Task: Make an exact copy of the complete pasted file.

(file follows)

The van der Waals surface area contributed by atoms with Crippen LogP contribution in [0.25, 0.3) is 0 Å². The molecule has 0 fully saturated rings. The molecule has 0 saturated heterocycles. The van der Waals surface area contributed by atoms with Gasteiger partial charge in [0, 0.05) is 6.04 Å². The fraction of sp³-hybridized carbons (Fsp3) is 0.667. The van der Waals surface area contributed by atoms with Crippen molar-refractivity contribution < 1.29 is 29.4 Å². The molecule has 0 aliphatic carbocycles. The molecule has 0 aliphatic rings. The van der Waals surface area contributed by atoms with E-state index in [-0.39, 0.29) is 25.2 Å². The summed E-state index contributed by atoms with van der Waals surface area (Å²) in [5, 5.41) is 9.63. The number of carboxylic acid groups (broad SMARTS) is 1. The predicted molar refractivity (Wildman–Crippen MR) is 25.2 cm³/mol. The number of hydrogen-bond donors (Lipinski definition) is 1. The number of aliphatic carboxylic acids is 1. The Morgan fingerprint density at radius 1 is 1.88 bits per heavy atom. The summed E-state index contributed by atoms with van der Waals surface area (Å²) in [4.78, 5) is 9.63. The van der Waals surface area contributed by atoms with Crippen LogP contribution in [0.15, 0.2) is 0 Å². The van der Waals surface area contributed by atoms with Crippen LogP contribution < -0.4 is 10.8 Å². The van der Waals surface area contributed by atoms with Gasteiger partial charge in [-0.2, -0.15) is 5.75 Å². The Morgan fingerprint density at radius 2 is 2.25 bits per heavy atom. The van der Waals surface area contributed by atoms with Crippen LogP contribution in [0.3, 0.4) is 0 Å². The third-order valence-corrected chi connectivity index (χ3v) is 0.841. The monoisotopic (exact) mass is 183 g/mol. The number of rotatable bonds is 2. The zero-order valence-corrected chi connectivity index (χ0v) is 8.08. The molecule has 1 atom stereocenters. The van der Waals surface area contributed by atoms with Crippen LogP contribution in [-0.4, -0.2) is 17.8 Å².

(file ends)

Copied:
The van der Waals surface area contributed by atoms with Crippen LogP contribution in [0.25, 0.3) is 0 Å². The molecule has 0 fully saturated rings. The molecule has 0 saturated heterocycles. The van der Waals surface area contributed by atoms with Gasteiger partial charge in [0, 0.05) is 6.04 Å². The fraction of sp³-hybridized carbons (Fsp3) is 0.667. The van der Waals surface area contributed by atoms with Crippen molar-refractivity contribution < 1.29 is 29.4 Å². The molecule has 0 aliphatic carbocycles. The molecule has 0 aliphatic rings. The van der Waals surface area contributed by atoms with E-state index in [-0.39, 0.29) is 25.2 Å². The summed E-state index contributed by atoms with van der Waals surface area (Å²) in [5, 5.41) is 9.63. The number of carboxylic acid groups (broad SMARTS) is 1. The predicted molar refractivity (Wildman–Crippen MR) is 25.2 cm³/mol. The number of hydrogen-bond donors (Lipinski definition) is 1. The number of aliphatic carboxylic acids is 1. The Morgan fingerprint density at radius 1 is 1.88 bits per heavy atom. The summed E-state index contributed by atoms with van der Waals surface area (Å²) in [4.78, 5) is 9.63. The van der Waals surface area contributed by atoms with Crippen LogP contribution in [0.15, 0.2) is 0 Å². The van der Waals surface area contributed by atoms with Crippen LogP contribution < -0.4 is 10.8 Å². The van der Waals surface area contributed by atoms with Gasteiger partial charge in [-0.2, -0.15) is 5.75 Å². The Morgan fingerprint density at radius 2 is 2.25 bits per heavy atom. The van der Waals surface area contributed by atoms with Crippen LogP contribution in [0.3, 0.4) is 0 Å². The third-order valence-corrected chi connectivity index (χ3v) is 0.841. The monoisotopic (exact) mass is 183 g/mol. The number of rotatable bonds is 2. The zero-order valence-corrected chi connectivity index (χ0v) is 8.08. The molecule has 1 atom stereocenters. The van der Waals surface area contributed by atoms with Crippen LogP contribution in [-0.4, -0.2) is 17.8 Å².